|Office of Management and Budget||Print this document|
March 30, 1998
The Administration strongly opposes the House Republican Leadership
substitute for H.R. 10 because it would: (1) stifle innovation and
efficiency in the national banking system; (2) diminish the ability of
communities and consumers to benefit from the financial system; (3)
eliminate advantageous features of the current thrift charter; and (4)
impose needless costs on small banks.
The Administration has been a strong proponent of financial modernization. The House Republican Leadership substitute for H.R. 10 would remove some archaic restrictions on our financial system. However, the bill falls short of meeting the overarching goal of financial services modernization, thus denying consumers the benefits of an efficient, full-service financial services system.
H.R. 10 would materially weaken the national banking system by depriving national banks of powers they now have, by subjecting national banks to anti-competitive limitations inapplicable to state-chartered banks, and by exposing national banks to discriminatory state laws. The bill would also leave in place archaic and unjustifiable limitations on the ability of national banks to compete. These changes would diminish the national charter, make national banks less competitive, and undermine the authority of the Office of the Comptroller of the Currency.
H.R. 10 also would strip away the benefits of the thrift charter without extending those benefits to all depository institutions. While retaining the Federal thrift charter, the bill would deprive it of key benefits such as the longstanding right of unitary thrift holding companies to engage in any lawful business. Eliminating these broad affiliation rights and other attributes of the thrift charter would diminish competition and reduce consumer choice and benefits.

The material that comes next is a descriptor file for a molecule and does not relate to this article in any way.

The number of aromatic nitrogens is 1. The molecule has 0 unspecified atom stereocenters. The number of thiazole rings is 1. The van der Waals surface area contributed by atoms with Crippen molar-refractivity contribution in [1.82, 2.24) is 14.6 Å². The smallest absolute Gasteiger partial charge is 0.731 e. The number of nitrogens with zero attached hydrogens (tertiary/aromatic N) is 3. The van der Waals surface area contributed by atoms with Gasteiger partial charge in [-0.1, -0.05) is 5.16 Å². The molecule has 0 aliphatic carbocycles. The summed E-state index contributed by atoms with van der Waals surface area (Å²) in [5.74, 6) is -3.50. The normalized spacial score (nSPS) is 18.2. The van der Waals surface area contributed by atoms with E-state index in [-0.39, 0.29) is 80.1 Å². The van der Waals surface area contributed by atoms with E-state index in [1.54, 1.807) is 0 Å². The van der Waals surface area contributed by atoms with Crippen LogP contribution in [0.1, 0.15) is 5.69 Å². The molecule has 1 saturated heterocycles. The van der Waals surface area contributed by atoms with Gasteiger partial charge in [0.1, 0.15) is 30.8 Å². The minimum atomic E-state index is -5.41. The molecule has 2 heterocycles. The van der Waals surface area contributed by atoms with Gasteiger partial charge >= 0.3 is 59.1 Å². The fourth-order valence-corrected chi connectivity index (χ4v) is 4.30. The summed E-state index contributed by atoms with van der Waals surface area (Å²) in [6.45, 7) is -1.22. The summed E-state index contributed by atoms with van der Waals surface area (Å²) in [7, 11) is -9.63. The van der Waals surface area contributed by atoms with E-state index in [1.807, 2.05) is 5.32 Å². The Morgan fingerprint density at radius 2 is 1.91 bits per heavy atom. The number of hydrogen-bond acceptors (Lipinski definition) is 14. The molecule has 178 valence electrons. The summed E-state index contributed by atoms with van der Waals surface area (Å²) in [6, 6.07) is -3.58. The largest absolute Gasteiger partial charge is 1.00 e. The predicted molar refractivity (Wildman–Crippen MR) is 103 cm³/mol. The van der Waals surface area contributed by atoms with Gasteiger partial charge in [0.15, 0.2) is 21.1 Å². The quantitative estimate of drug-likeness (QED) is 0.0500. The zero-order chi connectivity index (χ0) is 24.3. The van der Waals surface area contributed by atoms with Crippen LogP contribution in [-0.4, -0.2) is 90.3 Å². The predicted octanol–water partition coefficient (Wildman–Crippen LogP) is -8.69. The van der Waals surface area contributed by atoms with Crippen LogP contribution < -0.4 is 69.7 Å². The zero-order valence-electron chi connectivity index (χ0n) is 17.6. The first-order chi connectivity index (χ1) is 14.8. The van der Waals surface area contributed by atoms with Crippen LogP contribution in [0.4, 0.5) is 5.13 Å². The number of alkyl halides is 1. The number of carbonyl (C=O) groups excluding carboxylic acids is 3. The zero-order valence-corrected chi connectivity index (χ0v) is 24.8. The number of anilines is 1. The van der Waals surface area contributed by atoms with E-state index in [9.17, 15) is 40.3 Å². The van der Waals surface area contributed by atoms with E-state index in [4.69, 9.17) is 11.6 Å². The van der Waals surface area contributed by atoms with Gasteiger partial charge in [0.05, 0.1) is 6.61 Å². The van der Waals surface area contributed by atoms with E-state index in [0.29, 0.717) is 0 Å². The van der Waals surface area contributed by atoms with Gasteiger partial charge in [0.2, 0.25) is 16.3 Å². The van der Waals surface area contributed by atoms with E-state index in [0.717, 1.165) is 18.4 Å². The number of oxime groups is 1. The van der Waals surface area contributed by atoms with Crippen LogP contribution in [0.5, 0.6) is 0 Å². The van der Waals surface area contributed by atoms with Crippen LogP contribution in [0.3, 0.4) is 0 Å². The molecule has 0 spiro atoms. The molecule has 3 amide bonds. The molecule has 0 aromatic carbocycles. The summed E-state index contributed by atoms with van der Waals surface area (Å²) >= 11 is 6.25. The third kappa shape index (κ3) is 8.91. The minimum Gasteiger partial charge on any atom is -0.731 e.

Instead, at the expense of banks and thrifts and their customers, H.R. 10 dictates that financial services companies conduct new financial activities only in a bank holding company affiliate. A bank that wished to avail itself of new powers would thus have to transfer capital to an affiliate, thereby depleting the bank's resources and shifting any earnings benefit from the bank to the affiliate.
This requirement would also undermine the Community Reinvestment Act (CRA) by forcing financial innovation to occur in holding company affiliates rather than in bank subsidiaries. By generally requiring innovation to occur outside the bank, the bill would result in the wholesale transfer of assets beyond the purview of the CRA -- thus denying communities important benefits they would otherwise have reaped from financial modernization. Under the CRA, banks and thrifts have made $18 billion in loans to communities in 1996 alone. Communities, consumers, and those small banks unable to afford this new structure would clearly be among the losers under the bill.
These changes are not warranted by safety and soundness concerns, and are not necessary to create competitive equity among various providers of financial services. They serve only to stifle creativity, reduce benefits to consumers, and undermine the nation's dual banking system.
In addition, subtitle C of title III of the bill raises separation of powers concerns under the Constitution regarding the delegation of power to non-federal government entities.
The Administration continues to support financial modernization. The Republican leadership substitute for H.R. 10, however, is the antithesis of real financial modernization.
H.R. 10 is subject to the "pay-as-you-go" (PAYGO) requirements of the Ominbus Budget Reconciliation Act of 1990. The Administration's PAYGO estimate for this bill is under development.